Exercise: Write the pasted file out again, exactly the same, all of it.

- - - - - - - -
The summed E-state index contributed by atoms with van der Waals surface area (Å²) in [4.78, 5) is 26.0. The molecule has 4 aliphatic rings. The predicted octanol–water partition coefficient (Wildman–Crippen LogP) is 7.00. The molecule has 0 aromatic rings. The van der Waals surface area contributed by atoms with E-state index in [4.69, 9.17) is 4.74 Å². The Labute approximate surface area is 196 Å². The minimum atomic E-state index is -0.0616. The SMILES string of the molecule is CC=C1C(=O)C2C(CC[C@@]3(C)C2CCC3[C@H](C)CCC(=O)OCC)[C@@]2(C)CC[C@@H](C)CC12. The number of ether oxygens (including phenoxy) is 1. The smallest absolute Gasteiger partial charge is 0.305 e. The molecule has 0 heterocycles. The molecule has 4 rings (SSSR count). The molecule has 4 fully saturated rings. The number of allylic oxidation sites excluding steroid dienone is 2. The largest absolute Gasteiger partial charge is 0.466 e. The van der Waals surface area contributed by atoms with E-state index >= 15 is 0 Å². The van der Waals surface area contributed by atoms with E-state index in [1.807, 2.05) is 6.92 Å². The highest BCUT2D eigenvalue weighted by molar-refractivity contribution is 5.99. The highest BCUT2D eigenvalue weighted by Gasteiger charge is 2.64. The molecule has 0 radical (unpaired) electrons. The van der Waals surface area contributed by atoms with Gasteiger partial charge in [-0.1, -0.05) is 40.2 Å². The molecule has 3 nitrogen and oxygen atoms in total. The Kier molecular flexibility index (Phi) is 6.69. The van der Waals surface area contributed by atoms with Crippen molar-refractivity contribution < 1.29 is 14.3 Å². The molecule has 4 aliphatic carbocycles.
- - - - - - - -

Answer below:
The summed E-state index contributed by atoms with van der Waals surface area (Å²) in [4.78, 5) is 26.0. The molecule has 4 aliphatic rings. The predicted octanol–water partition coefficient (Wildman–Crippen LogP) is 7.00. The molecule has 0 aromatic rings. The van der Waals surface area contributed by atoms with E-state index in [4.69, 9.17) is 4.74 Å². The Labute approximate surface area is 196 Å². The minimum atomic E-state index is -0.0616. The SMILES string of the molecule is CC=C1C(=O)C2C(CC[C@@]3(C)C2CCC3[C@H](C)CCC(=O)OCC)[C@@]2(C)CC[C@@H](C)CC12. The number of ether oxygens (including phenoxy) is 1. The smallest absolute Gasteiger partial charge is 0.305 e. The molecule has 0 heterocycles. The molecule has 4 rings (SSSR count). The molecule has 4 fully saturated rings. The number of allylic oxidation sites excluding steroid dienone is 2. The largest absolute Gasteiger partial charge is 0.466 e. The van der Waals surface area contributed by atoms with E-state index >= 15 is 0 Å². The van der Waals surface area contributed by atoms with E-state index in [1.807, 2.05) is 6.92 Å². The highest BCUT2D eigenvalue weighted by molar-refractivity contribution is 5.99. The highest BCUT2D eigenvalue weighted by Gasteiger charge is 2.64. The molecule has 0 radical (unpaired) electrons. The van der Waals surface area contributed by atoms with Gasteiger partial charge in [-0.1, -0.05) is 40.2 Å². The molecule has 3 nitrogen and oxygen atoms in total. The Kier molecular flexibility index (Phi) is 6.69. The van der Waals surface area contributed by atoms with Crippen molar-refractivity contribution < 1.29 is 14.3 Å². The molecule has 4 aliphatic carbocycles.